1. Limited time only! Sign up for a free 30min personal tutor trial with Chegg Tutors
    Dismiss Notice
Dismiss Notice
Join Physics Forums Today!
The friendliest, high quality science and math community on the planet! Everyone who loves science is here!

Homework Help: Magnetic Vector Potential of Coil

  1. Feb 22, 2014 #1


    User Avatar


    Basically I want to examine the effect of a magnetic vector potential created by a coil on the spin of an electron in a Coulomb potential.
    The Hamiltonian of a charged particle in a Vector Potential is well known.
    But I have a problem in calculating the Magnetic Vector Potential of a finite lenght Coil.

    1. The problem statement, all variables and given/known data

    The equation for a magnetic vector potential is given by.


    2. Relevant equations
    The vector equation in cylindrical coordinates for a coil is

    [itex]\vec{r}'=\hat{i}\rho_{0} cos(\vartheta)+\hat{j}\rho_{0} sin(\vartheta)+\hat{k}\frac{\vartheta}{2\pi}[/itex]

    Therefore the equation for the Current Density is

    [itex]\vec{J}(\vec{r}',t)=(-\hat{i}\rho_{0} sin(\vartheta)+\hat{j}\rho_{0} cos(\vartheta)+\hat{k}\frac{1}{2\pi})\delta (\rho-\rho_{0})[/itex]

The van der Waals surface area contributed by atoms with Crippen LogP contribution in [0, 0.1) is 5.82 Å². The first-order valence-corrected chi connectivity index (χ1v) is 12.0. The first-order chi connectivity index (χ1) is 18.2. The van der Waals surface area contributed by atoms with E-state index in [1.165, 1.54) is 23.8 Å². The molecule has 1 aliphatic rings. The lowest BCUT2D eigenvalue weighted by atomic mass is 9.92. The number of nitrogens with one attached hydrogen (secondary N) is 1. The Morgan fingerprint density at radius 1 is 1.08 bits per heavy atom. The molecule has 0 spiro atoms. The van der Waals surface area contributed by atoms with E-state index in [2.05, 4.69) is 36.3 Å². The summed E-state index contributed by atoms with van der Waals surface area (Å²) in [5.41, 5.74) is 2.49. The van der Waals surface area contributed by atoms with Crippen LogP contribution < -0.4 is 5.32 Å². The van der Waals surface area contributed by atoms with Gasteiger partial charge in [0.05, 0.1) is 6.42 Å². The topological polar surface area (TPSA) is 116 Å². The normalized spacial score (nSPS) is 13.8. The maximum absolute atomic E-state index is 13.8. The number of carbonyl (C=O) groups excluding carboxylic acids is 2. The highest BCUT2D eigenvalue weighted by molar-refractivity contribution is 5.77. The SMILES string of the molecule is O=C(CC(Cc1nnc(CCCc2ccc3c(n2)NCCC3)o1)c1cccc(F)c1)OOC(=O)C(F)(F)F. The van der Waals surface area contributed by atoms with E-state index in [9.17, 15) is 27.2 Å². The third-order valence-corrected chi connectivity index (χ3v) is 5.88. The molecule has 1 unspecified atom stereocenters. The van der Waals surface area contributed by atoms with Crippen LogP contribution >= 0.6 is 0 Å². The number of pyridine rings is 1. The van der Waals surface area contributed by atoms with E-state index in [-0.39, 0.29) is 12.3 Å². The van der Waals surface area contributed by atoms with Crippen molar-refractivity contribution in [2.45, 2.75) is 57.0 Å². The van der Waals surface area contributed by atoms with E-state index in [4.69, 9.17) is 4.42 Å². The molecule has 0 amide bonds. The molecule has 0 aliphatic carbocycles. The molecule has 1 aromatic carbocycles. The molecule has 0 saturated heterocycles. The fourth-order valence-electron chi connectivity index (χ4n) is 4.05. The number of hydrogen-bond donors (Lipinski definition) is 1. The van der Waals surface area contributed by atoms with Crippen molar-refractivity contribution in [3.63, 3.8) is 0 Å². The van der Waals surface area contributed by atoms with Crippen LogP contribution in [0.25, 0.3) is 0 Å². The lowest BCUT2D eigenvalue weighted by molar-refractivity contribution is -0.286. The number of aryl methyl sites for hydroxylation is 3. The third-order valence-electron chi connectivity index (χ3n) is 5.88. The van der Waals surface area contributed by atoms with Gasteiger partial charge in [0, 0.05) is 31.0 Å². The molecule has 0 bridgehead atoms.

The position of any point in space in cylindrical coordinates is given by

    [itex]\vec{r}=\hat{i}\rho cos(\vartheta)+\hat{j}\rho sin(\vartheta)+\hat{k}z[/itex]

    3. The attempt at a solution
    One can write the Volume integral in cylindrical coordinates.

    [itex]\vec{A}(\vec{r},t)=\frac{\mu_{0}}{4\pi}\int_{0}^{∞}\int_{0}^{2\pi}\int_{-h/2}^{h/2}\frac{(-\hat{i}\rho_{0} sin(\vartheta)+\hat{j}\rho_{0} cos(\vartheta)+\hat{k}\frac{1}{2\pi})\delta (\rho-\rho_{0})}{(\rho-\rho_{0})^2+(z-\frac{1}{2\pi})^2}\rho dz d\vartheta d\rho[/itex]

    And performing the integral you finally end up with only the k component.
    Which must be wrong because I know that the Magnetic Vector Potential is finite outside of the coil.

    Please help me out.
  2. jcsd
  3. Feb 22, 2014 #2
    Typically, direct integrations of this kind are very difficult and you're gonna have a hard time if you don't make any simplifications. For example, the field here is likely to get very complicated near the coil so i would certainly not expect a solution in closed form... Instead i would work with a solenoid, for which the magnetic field is easy to determine and is a good approximation as long as you don't get too close to the coil, then find a suitable vector potential from that.
    (Incidentally, in your attempt of a solution the denominator is wrong...)
Share this great discussion with others via Reddit, Google+, Twitter, or Facebook

Have something to add?
Draft saved Draft deleted